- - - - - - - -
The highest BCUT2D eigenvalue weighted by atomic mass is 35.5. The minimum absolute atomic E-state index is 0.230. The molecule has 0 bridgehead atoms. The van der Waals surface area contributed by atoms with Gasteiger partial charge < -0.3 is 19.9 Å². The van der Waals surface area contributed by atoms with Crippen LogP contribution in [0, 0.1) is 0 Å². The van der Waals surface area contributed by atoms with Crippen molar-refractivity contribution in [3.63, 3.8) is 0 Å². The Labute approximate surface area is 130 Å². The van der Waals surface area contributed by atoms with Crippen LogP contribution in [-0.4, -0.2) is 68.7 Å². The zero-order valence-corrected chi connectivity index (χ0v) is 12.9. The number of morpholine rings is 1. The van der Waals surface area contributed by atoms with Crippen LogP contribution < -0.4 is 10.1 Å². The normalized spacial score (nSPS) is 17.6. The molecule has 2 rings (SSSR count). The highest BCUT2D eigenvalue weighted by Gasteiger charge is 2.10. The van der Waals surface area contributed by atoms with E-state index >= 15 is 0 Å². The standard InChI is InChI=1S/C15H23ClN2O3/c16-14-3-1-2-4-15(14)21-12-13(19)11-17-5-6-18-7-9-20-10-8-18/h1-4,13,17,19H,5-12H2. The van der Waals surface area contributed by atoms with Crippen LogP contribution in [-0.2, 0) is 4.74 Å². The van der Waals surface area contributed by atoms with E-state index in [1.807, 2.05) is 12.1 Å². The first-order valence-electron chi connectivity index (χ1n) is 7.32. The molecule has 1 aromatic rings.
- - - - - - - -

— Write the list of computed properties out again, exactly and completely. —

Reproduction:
The highest BCUT2D eigenvalue weighted by atomic mass is 35.5. The minimum absolute atomic E-state index is 0.230. The molecule has 0 bridgehead atoms. The van der Waals surface area contributed by atoms with Gasteiger partial charge < -0.3 is 19.9 Å². The van der Waals surface area contributed by atoms with Crippen LogP contribution in [0, 0.1) is 0 Å². The van der Waals surface area contributed by atoms with Crippen molar-refractivity contribution in [3.63, 3.8) is 0 Å². The Labute approximate surface area is 130 Å². The van der Waals surface area contributed by atoms with Crippen LogP contribution in [-0.4, -0.2) is 68.7 Å². The zero-order valence-corrected chi connectivity index (χ0v) is 12.9. The number of morpholine rings is 1. The van der Waals surface area contributed by atoms with Crippen LogP contribution < -0.4 is 10.1 Å². The normalized spacial score (nSPS) is 17.6. The molecule has 2 rings (SSSR count). The highest BCUT2D eigenvalue weighted by Gasteiger charge is 2.10. The van der Waals surface area contributed by atoms with E-state index >= 15 is 0 Å². The standard InChI is InChI=1S/C15H23ClN2O3/c16-14-3-1-2-4-15(14)21-12-13(19)11-17-5-6-18-7-9-20-10-8-18/h1-4,13,17,19H,5-12H2. The van der Waals surface area contributed by atoms with Crippen LogP contribution in [-0.2, 0) is 4.74 Å². The van der Waals surface area contributed by atoms with E-state index in [1.807, 2.05) is 12.1 Å². The first-order valence-electron chi connectivity index (χ1n) is 7.32. The molecule has 1 aromatic rings.